Hospital Futility Policy: Based on this due process policy which has been applied in several large hospitals in the United States, physician’s judgment on futile treatment should be evaluated by the hospital ethics committee to ensure that physician’s futility decision is not based on physician’s personal view and has taken patient’s best interest into account. In support of hospital futility policy, Troug and Mitchell (2006) have argued that “… the ethical and legal burdens associated with the withdrawal of life-sustaining treatments against the wishes of the family should not be borne solely by the clinicians at the bedside, but should be known and supported by the hospital ethics committee as well.” When the ethics committee concurs with clinicians’ judgment of futility, the result will be provided to the family; if they agree, then physicians would act accordingly, and if they disagree, there are three possible outcomes depending on the case: (1) to transfer the patient to another institution, (2) to seek a court order to have the family replaced by a “guardian” for medical decision-making, and (3) to withdraw the life support unilateral against the wishes of the family, after informing them and allowing a time to seek legal advice or other alternatives.
National or State Laws: The second policy option is to address medical futility through a legislative approach, by adopting a national or state law. In the United States, this has been implemented in the states of Texas and Virginia for more than a decade. As observed by Robert Veatch (2013), “.. .these two states appear to have carved out a set of circumstances under which a physician could unilaterally withhold or withdraw life sustaining treatments even though the patient or family object to such action.” However, in recent years, these two states’ laws have been subject to critical bioethical analysis. For instance, in comparing these two futility policies, it has been suggested that, “.. .a due process approach is an excellent way to address the concerns of caregivers while equally respecting the views of patients and families.. .and when applied through state laws, however, we believe there may be an unjustiﬁed imposition of the caregivers’ perspective on that of the patient and family” (Truog and Mitchell 2006).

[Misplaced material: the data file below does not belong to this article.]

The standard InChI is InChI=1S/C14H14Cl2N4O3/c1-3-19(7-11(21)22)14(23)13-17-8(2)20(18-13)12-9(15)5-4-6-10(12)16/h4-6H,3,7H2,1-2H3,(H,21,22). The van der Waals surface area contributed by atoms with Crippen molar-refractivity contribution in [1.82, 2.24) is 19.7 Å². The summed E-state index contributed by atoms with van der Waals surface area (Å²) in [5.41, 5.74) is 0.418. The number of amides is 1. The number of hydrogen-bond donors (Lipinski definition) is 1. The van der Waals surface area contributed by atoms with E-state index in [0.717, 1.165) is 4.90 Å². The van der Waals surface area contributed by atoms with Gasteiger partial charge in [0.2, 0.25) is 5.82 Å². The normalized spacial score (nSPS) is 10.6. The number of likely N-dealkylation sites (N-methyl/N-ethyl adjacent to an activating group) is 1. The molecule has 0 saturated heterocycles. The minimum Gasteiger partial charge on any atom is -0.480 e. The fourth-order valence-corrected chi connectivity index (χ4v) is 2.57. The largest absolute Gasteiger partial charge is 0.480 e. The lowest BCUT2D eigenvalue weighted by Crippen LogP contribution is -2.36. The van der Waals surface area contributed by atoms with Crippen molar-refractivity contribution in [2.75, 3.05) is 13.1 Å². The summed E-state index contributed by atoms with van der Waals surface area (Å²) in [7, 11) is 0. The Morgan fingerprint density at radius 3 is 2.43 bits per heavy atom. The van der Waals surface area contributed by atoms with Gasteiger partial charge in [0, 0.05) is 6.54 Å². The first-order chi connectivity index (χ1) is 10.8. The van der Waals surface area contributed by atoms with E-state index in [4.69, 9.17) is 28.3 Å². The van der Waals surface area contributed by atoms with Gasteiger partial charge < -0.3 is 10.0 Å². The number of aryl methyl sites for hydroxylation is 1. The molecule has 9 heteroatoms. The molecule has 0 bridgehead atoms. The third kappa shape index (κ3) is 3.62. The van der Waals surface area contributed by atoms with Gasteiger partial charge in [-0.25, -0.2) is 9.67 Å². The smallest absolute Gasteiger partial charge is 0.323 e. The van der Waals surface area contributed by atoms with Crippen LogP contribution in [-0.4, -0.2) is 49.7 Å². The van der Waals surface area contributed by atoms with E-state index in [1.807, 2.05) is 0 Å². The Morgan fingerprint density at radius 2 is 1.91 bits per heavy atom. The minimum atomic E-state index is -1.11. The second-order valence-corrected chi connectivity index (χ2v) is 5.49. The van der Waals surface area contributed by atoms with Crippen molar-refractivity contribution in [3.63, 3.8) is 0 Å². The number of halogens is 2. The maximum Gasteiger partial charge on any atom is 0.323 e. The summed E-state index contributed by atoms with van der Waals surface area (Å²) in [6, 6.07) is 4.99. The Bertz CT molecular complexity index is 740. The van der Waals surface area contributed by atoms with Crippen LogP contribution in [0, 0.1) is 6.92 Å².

The Texas policy is part of the Texas Health and Safety Code of 1999. The law elaborates the circumstances under which a physician could unilaterally withhold or withdraw life-sustaining treatments even against the wishes of the patient or surrogates (Chapter 166, Subchapter A, §166.046 and 52).
According to this law, if the physicians consider the requested life-sustaining procedure to be “inappropriate,” the patient or surrogate is to be given 48 h notice saying that a committee will review the case. If the committee concurs that the treatment is inappropriate, the physician, with the help of the facility, must assist the patient to ﬁnd a facility willing to provide the requested treatment. In the meantime, the patient is to be given the requested treatment for up to 10 days. In other words, Texas law authorizes a process whereby physicians may unilaterally withdraw or withhold life support from patients even though the patients or their surrogates desperately want their life to continue. It should be noted that the law in Texas makes clinicians immune from legal prosecution if the requirements of the law are met. Virginia law does not require referral to a committee and allows the patient 10 days to ﬁnd an alternative caregiver. The key sentence of the law reads: “If a provider cannot be found willing to give the requested treatment within 10 days, life-sustaining treatment may be withdrawn unless a court of law has granted an extension” (Code of Virginia, Title 54.1).